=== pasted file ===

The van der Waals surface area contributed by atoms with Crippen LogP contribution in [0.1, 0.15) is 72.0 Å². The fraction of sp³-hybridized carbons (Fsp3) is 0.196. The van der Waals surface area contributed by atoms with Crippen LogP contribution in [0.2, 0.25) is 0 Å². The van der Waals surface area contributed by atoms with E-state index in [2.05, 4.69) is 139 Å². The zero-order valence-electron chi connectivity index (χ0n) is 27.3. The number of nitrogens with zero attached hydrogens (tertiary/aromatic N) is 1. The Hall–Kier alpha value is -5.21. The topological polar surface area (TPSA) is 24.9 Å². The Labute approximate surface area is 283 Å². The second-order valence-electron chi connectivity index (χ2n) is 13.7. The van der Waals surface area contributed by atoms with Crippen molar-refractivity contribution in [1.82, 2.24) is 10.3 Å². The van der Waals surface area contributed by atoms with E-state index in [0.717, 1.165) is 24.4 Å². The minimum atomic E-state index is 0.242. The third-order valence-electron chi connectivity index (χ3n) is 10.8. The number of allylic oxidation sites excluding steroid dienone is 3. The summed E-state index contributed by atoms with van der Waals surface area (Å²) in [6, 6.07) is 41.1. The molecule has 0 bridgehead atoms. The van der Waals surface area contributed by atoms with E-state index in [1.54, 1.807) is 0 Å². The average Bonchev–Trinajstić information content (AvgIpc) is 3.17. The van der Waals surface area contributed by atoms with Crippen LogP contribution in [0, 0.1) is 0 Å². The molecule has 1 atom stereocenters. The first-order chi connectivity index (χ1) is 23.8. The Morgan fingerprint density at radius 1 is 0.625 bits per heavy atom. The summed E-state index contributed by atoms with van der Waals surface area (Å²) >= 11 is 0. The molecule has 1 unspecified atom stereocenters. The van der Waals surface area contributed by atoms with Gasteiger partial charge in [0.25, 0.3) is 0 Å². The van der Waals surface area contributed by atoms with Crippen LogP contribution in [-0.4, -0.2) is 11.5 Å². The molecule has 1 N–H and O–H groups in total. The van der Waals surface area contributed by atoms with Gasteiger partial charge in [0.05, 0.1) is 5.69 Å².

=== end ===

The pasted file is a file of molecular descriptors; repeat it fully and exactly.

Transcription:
The van der Waals surface area contributed by atoms with Crippen LogP contribution in [0.1, 0.15) is 72.0 Å². The fraction of sp³-hybridized carbons (Fsp3) is 0.196. The van der Waals surface area contributed by atoms with Crippen LogP contribution in [0.2, 0.25) is 0 Å². The van der Waals surface area contributed by atoms with E-state index in [2.05, 4.69) is 139 Å². The zero-order valence-electron chi connectivity index (χ0n) is 27.3. The number of nitrogens with zero attached hydrogens (tertiary/aromatic N) is 1. The Hall–Kier alpha value is -5.21. The topological polar surface area (TPSA) is 24.9 Å². The Labute approximate surface area is 283 Å². The second-order valence-electron chi connectivity index (χ2n) is 13.7. The van der Waals surface area contributed by atoms with Crippen molar-refractivity contribution in [1.82, 2.24) is 10.3 Å². The van der Waals surface area contributed by atoms with E-state index in [0.717, 1.165) is 24.4 Å². The minimum atomic E-state index is 0.242. The third-order valence-electron chi connectivity index (χ3n) is 10.8. The number of allylic oxidation sites excluding steroid dienone is 3. The summed E-state index contributed by atoms with van der Waals surface area (Å²) in [6, 6.07) is 41.1. The molecule has 0 bridgehead atoms. The van der Waals surface area contributed by atoms with E-state index in [1.54, 1.807) is 0 Å². The average Bonchev–Trinajstić information content (AvgIpc) is 3.17. The van der Waals surface area contributed by atoms with Crippen LogP contribution in [0, 0.1) is 0 Å². The molecule has 1 atom stereocenters. The first-order chi connectivity index (χ1) is 23.8. The Morgan fingerprint density at radius 1 is 0.625 bits per heavy atom. The summed E-state index contributed by atoms with van der Waals surface area (Å²) >= 11 is 0. The molecule has 1 unspecified atom stereocenters. The van der Waals surface area contributed by atoms with Gasteiger partial charge in [0.25, 0.3) is 0 Å². The van der Waals surface area contributed by atoms with Crippen LogP contribution in [-0.4, -0.2) is 11.5 Å². The molecule has 1 N–H and O–H groups in total. The van der Waals surface area contributed by atoms with Gasteiger partial charge in [0.05, 0.1) is 5.69 Å².